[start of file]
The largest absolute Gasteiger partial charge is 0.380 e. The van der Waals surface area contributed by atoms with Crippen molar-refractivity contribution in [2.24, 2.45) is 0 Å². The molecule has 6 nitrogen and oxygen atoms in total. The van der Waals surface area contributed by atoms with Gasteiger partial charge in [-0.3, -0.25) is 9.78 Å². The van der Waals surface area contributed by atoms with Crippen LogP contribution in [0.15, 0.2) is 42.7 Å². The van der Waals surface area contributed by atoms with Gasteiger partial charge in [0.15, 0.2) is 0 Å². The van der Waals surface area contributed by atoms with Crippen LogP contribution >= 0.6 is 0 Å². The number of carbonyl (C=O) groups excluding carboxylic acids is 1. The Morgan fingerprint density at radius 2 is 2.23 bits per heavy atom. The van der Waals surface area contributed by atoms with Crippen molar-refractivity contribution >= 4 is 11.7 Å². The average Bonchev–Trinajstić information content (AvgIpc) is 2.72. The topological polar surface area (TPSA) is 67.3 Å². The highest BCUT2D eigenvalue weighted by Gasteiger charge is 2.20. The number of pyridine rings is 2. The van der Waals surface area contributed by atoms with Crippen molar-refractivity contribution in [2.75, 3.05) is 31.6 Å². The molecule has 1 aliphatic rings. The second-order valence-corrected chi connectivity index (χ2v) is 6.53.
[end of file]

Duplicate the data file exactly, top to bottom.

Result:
The largest absolute Gasteiger partial charge is 0.380 e. The van der Waals surface area contributed by atoms with Crippen molar-refractivity contribution in [2.24, 2.45) is 0 Å². The molecule has 6 nitrogen and oxygen atoms in total. The van der Waals surface area contributed by atoms with Gasteiger partial charge in [-0.3, -0.25) is 9.78 Å². The van der Waals surface area contributed by atoms with Crippen LogP contribution in [0.15, 0.2) is 42.7 Å². The van der Waals surface area contributed by atoms with Gasteiger partial charge in [0.15, 0.2) is 0 Å². The van der Waals surface area contributed by atoms with Crippen LogP contribution >= 0.6 is 0 Å². The number of carbonyl (C=O) groups excluding carboxylic acids is 1. The Morgan fingerprint density at radius 2 is 2.23 bits per heavy atom. The van der Waals surface area contributed by atoms with Crippen molar-refractivity contribution >= 4 is 11.7 Å². The average Bonchev–Trinajstić information content (AvgIpc) is 2.72. The topological polar surface area (TPSA) is 67.3 Å². The highest BCUT2D eigenvalue weighted by Gasteiger charge is 2.20. The number of pyridine rings is 2. The van der Waals surface area contributed by atoms with Crippen molar-refractivity contribution in [2.75, 3.05) is 31.6 Å². The molecule has 1 aliphatic rings. The second-order valence-corrected chi connectivity index (χ2v) is 6.53.